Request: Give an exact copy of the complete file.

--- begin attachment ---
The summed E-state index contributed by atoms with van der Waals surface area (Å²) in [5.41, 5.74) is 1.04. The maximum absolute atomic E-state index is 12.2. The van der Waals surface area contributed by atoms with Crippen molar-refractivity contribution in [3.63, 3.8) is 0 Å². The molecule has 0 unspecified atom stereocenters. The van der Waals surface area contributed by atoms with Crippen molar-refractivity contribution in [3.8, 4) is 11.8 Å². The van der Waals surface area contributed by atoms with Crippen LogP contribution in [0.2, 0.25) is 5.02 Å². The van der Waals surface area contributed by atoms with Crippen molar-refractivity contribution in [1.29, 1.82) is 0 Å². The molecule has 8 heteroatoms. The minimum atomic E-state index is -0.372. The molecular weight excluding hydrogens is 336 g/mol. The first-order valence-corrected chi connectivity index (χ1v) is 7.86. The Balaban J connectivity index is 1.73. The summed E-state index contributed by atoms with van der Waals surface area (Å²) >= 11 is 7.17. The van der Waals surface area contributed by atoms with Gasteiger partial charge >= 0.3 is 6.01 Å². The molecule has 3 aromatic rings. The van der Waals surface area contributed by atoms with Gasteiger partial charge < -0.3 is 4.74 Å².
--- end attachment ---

The summed E-state index contributed by atoms with van der Waals surface area (Å²) in [5.41, 5.74) is 1.04. The maximum absolute atomic E-state index is 12.2. The van der Waals surface area contributed by atoms with Crippen molar-refractivity contribution in [3.63, 3.8) is 0 Å². The molecule has 0 unspecified atom stereocenters. The van der Waals surface area contributed by atoms with Crippen molar-refractivity contribution in [3.8, 4) is 11.8 Å². The van der Waals surface area contributed by atoms with Crippen LogP contribution in [0.2, 0.25) is 5.02 Å². The van der Waals surface area contributed by atoms with Crippen molar-refractivity contribution in [1.29, 1.82) is 0 Å². The molecule has 8 heteroatoms. The minimum atomic E-state index is -0.372. The molecular weight excluding hydrogens is 336 g/mol. The first-order valence-corrected chi connectivity index (χ1v) is 7.86. The Balaban J connectivity index is 1.73. The summed E-state index contributed by atoms with van der Waals surface area (Å²) >= 11 is 7.17. The van der Waals surface area contributed by atoms with Gasteiger partial charge >= 0.3 is 6.01 Å². The molecule has 3 aromatic rings. The van der Waals surface area contributed by atoms with Gasteiger partial charge < -0.3 is 4.74 Å².